Carillon de Westminster
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Carillon de Westminster, Opus 54 No.6, is a piece writtens for organ by French composer and organist Louis Vierne. It constitutes the sixth piece in the third suite of Vierne’s four-suite set 24 pieces de fantaisie, first published in 1927. Carillon de Westminster is in the key of D major, and is in compound triple time.
Origin and Inspiration
As indicated by the title, Carillon de Westminster is a fantasia on the Westminster chimes, played from the Clock Tower, Palace of Westminster, since 1858. The chimes play four notes in the key of E major, G#, F#, E, and B in various patterns every fifteen minutes.
Vierne's friend Henry Willis hummed the tune for the composer upon Vierne's request; apparently, either Willis hummed the tune incorrectly or Vierne misheard his friend upon transcription. Vierne misquoted the second quarter of the chimes. Instead of jumping up a third from the tonic, dropping down a whole step, and landing on the fifth, Vierne's version moves up in whole steps to the third before moving down to the fifth. Vierne then stays on the fifth, leaps to the second, then third note of the scale and ends on the tonic. There is debate among musicologists as to whether or not this rumor is true, or if Vierne altered the melody to suit his own purpose.
Vierne first performed Carillon de Westminster at Notre Dame, Paris on November 29, 1929 for the ending of Forty Hours at the cathedral. The piece was an instant success. Vierne's student, Henri Doyen, observed that "Everyone […] waited quietly until the end, and a number of people improvised a little ovation for the maître when he came down from the tribune." 
When playing the piece today, the organist should keep in mind a number of guidelines typical to a Vierne performance. Registration is not inflexible, and Vierne noted this in his introduction to 24 pieces de fantaisie: "It [registration] is an indication for the general colorings […] that can be modified according to the possibilities offered by the instruments on which they [the pieces] are to be performed." Vierne indicates Fonds et anches for the Récit expressif manual, and Fonds et anches, et principals for the Positif, Grand, and Pédale manuals. The Westminster tune within the piece is played on the Positif and Récit coupled, so as to give the theme substantial prominence over the pedal and harmony lines. The supporting secondary theme (rapid eighth and sixteenth note groupings against the dotted-quarter note primary theme) opening the piece is given less registration and seems to bubble along, weaving in and out of its strong namesake theme. Stops are added little by little throughout the piece, gradually building up to the climax using full organ and a fully open swell box (precise stops to be determined by performer and his or her organ).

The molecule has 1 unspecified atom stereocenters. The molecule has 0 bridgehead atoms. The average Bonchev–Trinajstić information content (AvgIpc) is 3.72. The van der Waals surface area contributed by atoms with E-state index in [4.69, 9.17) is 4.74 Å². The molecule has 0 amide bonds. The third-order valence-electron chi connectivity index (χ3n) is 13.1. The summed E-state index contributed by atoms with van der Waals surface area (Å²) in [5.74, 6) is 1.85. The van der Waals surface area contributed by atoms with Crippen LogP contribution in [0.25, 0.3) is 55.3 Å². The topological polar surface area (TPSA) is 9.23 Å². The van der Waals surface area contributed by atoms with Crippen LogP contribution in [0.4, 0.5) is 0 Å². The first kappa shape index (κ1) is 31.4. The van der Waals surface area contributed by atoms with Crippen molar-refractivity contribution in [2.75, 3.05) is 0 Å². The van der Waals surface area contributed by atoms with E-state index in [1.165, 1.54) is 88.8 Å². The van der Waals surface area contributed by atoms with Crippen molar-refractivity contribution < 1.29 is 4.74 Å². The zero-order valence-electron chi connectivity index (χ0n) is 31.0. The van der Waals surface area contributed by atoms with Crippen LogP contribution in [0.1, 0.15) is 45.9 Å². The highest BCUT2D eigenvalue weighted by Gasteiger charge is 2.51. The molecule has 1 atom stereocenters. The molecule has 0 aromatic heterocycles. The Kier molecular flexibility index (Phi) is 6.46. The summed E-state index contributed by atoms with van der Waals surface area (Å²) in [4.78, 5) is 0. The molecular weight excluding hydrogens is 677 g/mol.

Vierne understood similar flexibility with regards to how fast the piece should be played, articulation, and phrasing. Vierne never wrote metronome markings on his manuscripts; he knew that a piece played in a small drawing room could not be played at the same tempo in a cavernous stone cathedral. Whatever tempo chosen should be strictly adhered to throughout the entire piece.
Articulation between phrases is also determined by the venue. For performance of Carillon de Westminster at Notre Dame, breath between phrases would have to be longer in order to remain clear than in a smaller setting. The French-Romantic tradition emphasizes legato playing. The right-hand is split into one-bar phrases but it is not clear whether this was intended by Vierne (his manuscripts are notoriously difficult to read due to his sight).
The same clarity pertains to the rest of the piece, especially the chord progressions at the end after the climax. Such thick chords can sound muddy if not played with precise, even attack and release. In some venues it would be wise to shorten the value of each chord slightly, and insert a 32nd rest between each one.
Matthias Flierl plays the organ of St. Jakob, Rothenburg ob der Tauber, Germany ( Rieger/Austria, IV/69
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